Modafinil (Provigil) may be of some value for people with excessive sleepiness associated with shift-work sleep disorder. Researchers from Harvard randomized 209 patients with shift-work sleep disorder to receive either 200 mg of modafinil or placebo before the start of each shift. Modafinil resulted in modest improvement in nighttime sleep latency (1.7 ± 0.4 vs 0.3 ± 0.3 minutes, respectively; P = 0.002). More patients also had improvement in their clinical symptoms based on multiple objective tests and patients diaries (74% vs 36%, respectively; P < 0.001). Patients taking modafinil also had reduction in frequency and duration of lapses in attention during nighttime testing of performance, and proportionally fewer patients reported having had accidents or near accidents while commuting home (both P < 0.001). These benefits, however, were mild, and patients treated with modafinil continued to have excessive sleepiness and impaired performance at night. The authors conclude that modafinil 200 mg at the beginning of a shift may improve shift-worker's performance as compared to placebo, although the benefit is modest (Czeisler CA, et al. Modafinil for Excessive Sleepiness Associated with Shift-Work Disorder. N Engl J Med. 2005;353:476-486). An accompanying editorial urges caution when interpreting these results and suggests "the current study does not adequately assess the clinical value of this particular drug in shift-work sleep disorder, nor does it justify writing more prescriptions for modafinil." The authors do note that up to 20% of workers in industrialized nations are shift-workers and calls for "further scientific studies to address in a cohesive manner the serious health and safety issues that surround us by virtue of us having become, to a large extent, a shift-working society" (Basner RC. Shift-Work Sleep Disorder--The Glass is More Than Half Empty. N Engl J Med. 2005;353:519-521).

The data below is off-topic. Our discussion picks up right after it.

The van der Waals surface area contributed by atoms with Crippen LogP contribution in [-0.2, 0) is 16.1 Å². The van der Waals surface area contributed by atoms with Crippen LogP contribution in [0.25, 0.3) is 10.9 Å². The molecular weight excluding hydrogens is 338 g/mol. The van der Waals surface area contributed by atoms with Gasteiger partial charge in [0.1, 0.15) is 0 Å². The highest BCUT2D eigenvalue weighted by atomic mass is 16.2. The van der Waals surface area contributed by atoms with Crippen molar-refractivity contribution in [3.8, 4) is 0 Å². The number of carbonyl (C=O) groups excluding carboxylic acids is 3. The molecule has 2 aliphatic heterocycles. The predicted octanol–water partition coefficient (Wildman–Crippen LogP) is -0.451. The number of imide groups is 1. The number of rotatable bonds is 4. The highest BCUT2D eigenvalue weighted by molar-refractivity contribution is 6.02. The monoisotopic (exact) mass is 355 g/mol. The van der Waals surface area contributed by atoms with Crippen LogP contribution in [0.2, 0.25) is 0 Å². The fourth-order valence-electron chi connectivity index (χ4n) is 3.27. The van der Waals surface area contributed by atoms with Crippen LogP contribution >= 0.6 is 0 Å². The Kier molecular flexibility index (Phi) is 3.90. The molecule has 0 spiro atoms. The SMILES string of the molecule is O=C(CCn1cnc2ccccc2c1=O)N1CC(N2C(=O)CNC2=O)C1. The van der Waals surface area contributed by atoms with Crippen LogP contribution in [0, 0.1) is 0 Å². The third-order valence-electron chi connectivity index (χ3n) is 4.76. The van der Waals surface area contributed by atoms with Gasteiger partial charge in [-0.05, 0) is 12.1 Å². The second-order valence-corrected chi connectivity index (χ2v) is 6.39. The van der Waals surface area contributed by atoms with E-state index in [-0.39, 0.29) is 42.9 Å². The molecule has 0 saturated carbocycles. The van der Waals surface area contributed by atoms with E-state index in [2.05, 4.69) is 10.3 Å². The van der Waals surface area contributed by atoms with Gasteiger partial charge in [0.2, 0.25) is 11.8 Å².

Another Flu Vaccine Shortage?
With the flu season looming, Chiron Corp. is again having difficulty with flu vaccine production. Last year the company found contamination at its Liverpool production plant, a situation that cause severe shortages of vaccine in the United States. This year, the company has discovered contamination at a German plant and is stating that it can only provide vaccine for the US market. The German plant was primarily the source of the Begrivac flu vaccine, which was sold on the world market. The company is making "substantial progress" in fixing problems at the Liverpool plant where the US vaccine is made. Meanwhile, Acambis plc is working on a universal flu vaccine that could offer permanent protection against all types of influenza. The company hopes to generate a universal vaccine that would not require annual changes in formulation and would protect against both influenza A and B including avian strains. The company, however, states that it may require years of clinical trials before earning approval. Fears of avian influenza pandemic have prompted the French company Sanofi-Aventis to work on a vaccine for the avian H5N1 strain that has killed millions of birds and 50 people in Asia. Preliminary results are promising, however, full-scale production could take months, according to Anthony Fauci, MD, Director of the National Institute of Allergy and Infectious Diseases.
The FDA has approved the first of the new class of drugs for the treatment of insomnia characterized by difficulty with sleep onset. Takeda Pharmaceutical's ramelteon (Rozerem) is a selective agonist at 2 melatonin receptors in suprachiasmatic nucleus, receptors that are thought to regulate circadian rhythm and sleepiness. Recently marketed sleeping medications target GABA receptors (ambien, lunesta) and, although these drugs are associated with less addiction and sleep latency then benzodiazepines, they are still designated as Schedule IV drugs. Ramelteon has shown no evidence of abuse or dependence potential and will, therefore, be marketed as a unscheduled drug. It is also approved for long-term use and has not been associated with memory impairment or impairment of motor ability. The most common adverse events associated with ramelteon were somnolence, fatigue and dizziness (> 2% over placebo).
Plan B, Barr Pharmaceutical's "morning-after pill" is being considered for over-the-counter approval by the FDA. The issue has become a political hot potato, and even briefly held up the Senate's confirmation of Lester Crawford, MD, as Commissioner of the FDA. It is expected that decision will be made by September.
This supplement was written by William T. Elliott, MD, FACP, Chair, Formulary Committee, Kaiser Permanente, California Division; Assistant Clinical Professor of Medicine, University of California-San Francisco. In order to reveal any potential bias in this publication, we disclose that Dr. Elliott reports no consultant, stockholder, speaker’s bureau, research, or other financial relationships with companies having ties to this field of study. Questions and comments, call: (404) 262-5416. E-mail: firstname.lastname@example.org.